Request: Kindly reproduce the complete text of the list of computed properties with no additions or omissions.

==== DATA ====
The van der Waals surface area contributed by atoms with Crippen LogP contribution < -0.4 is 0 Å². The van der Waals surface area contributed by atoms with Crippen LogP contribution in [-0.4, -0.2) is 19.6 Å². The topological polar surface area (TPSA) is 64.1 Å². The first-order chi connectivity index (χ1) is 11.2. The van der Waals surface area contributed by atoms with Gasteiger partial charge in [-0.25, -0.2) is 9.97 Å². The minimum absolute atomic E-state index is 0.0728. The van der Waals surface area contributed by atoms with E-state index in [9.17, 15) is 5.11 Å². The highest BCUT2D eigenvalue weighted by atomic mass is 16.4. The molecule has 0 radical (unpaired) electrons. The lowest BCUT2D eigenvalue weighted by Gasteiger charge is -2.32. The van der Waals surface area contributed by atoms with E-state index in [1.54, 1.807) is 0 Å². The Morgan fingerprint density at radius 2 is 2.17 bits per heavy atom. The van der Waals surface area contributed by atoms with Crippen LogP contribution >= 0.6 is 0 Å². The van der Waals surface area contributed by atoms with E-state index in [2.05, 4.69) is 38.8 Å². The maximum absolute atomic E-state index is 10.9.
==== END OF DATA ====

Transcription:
The van der Waals surface area contributed by atoms with Crippen LogP contribution < -0.4 is 0 Å². The van der Waals surface area contributed by atoms with Crippen LogP contribution in [-0.4, -0.2) is 19.6 Å². The topological polar surface area (TPSA) is 64.1 Å². The first-order chi connectivity index (χ1) is 11.2. The van der Waals surface area contributed by atoms with Gasteiger partial charge in [-0.25, -0.2) is 9.97 Å². The minimum absolute atomic E-state index is 0.0728. The van der Waals surface area contributed by atoms with E-state index in [9.17, 15) is 5.11 Å². The highest BCUT2D eigenvalue weighted by atomic mass is 16.4. The molecule has 0 radical (unpaired) electrons. The lowest BCUT2D eigenvalue weighted by Gasteiger charge is -2.32. The van der Waals surface area contributed by atoms with E-state index in [1.54, 1.807) is 0 Å². The Morgan fingerprint density at radius 2 is 2.17 bits per heavy atom. The van der Waals surface area contributed by atoms with Crippen LogP contribution >= 0.6 is 0 Å². The van der Waals surface area contributed by atoms with E-state index in [2.05, 4.69) is 38.8 Å². The maximum absolute atomic E-state index is 10.9.